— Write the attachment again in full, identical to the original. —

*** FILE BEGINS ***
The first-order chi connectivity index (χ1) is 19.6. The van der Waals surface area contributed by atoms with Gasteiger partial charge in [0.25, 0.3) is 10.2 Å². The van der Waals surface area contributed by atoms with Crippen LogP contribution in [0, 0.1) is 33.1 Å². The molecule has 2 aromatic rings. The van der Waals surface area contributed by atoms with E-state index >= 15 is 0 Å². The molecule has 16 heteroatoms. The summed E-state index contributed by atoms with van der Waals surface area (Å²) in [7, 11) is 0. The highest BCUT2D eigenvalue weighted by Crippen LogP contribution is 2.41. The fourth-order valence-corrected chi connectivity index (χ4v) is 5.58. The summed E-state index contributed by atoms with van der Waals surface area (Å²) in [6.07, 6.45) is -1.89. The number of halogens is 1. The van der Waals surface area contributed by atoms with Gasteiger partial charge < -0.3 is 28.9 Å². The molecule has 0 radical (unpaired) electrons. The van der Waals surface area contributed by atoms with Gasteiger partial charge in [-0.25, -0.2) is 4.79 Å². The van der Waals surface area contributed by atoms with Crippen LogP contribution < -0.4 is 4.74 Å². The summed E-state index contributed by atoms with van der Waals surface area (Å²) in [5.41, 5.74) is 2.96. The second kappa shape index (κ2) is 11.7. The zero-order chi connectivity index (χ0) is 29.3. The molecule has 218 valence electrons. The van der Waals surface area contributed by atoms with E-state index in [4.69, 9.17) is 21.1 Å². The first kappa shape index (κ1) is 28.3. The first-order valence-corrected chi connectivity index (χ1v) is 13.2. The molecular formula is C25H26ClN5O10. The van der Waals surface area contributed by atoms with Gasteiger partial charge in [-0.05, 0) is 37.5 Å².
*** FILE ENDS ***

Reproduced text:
The first-order chi connectivity index (χ1) is 19.6. The van der Waals surface area contributed by atoms with Gasteiger partial charge in [0.25, 0.3) is 10.2 Å². The van der Waals surface area contributed by atoms with Crippen LogP contribution in [0, 0.1) is 33.1 Å². The molecule has 2 aromatic rings. The van der Waals surface area contributed by atoms with E-state index >= 15 is 0 Å². The molecule has 16 heteroatoms. The summed E-state index contributed by atoms with van der Waals surface area (Å²) in [7, 11) is 0. The highest BCUT2D eigenvalue weighted by Crippen LogP contribution is 2.41. The fourth-order valence-corrected chi connectivity index (χ4v) is 5.58. The summed E-state index contributed by atoms with van der Waals surface area (Å²) in [6.07, 6.45) is -1.89. The number of halogens is 1. The van der Waals surface area contributed by atoms with Gasteiger partial charge < -0.3 is 28.9 Å². The molecule has 0 radical (unpaired) electrons. The van der Waals surface area contributed by atoms with Gasteiger partial charge in [-0.25, -0.2) is 4.79 Å². The van der Waals surface area contributed by atoms with Crippen LogP contribution < -0.4 is 4.74 Å². The summed E-state index contributed by atoms with van der Waals surface area (Å²) in [5.41, 5.74) is 2.96. The second kappa shape index (κ2) is 11.7. The zero-order chi connectivity index (χ0) is 29.3. The molecule has 218 valence electrons. The van der Waals surface area contributed by atoms with E-state index in [4.69, 9.17) is 21.1 Å². The first kappa shape index (κ1) is 28.3. The first-order valence-corrected chi connectivity index (χ1v) is 13.2. The molecular formula is C25H26ClN5O10. The van der Waals surface area contributed by atoms with Gasteiger partial charge in [-0.05, 0) is 37.5 Å².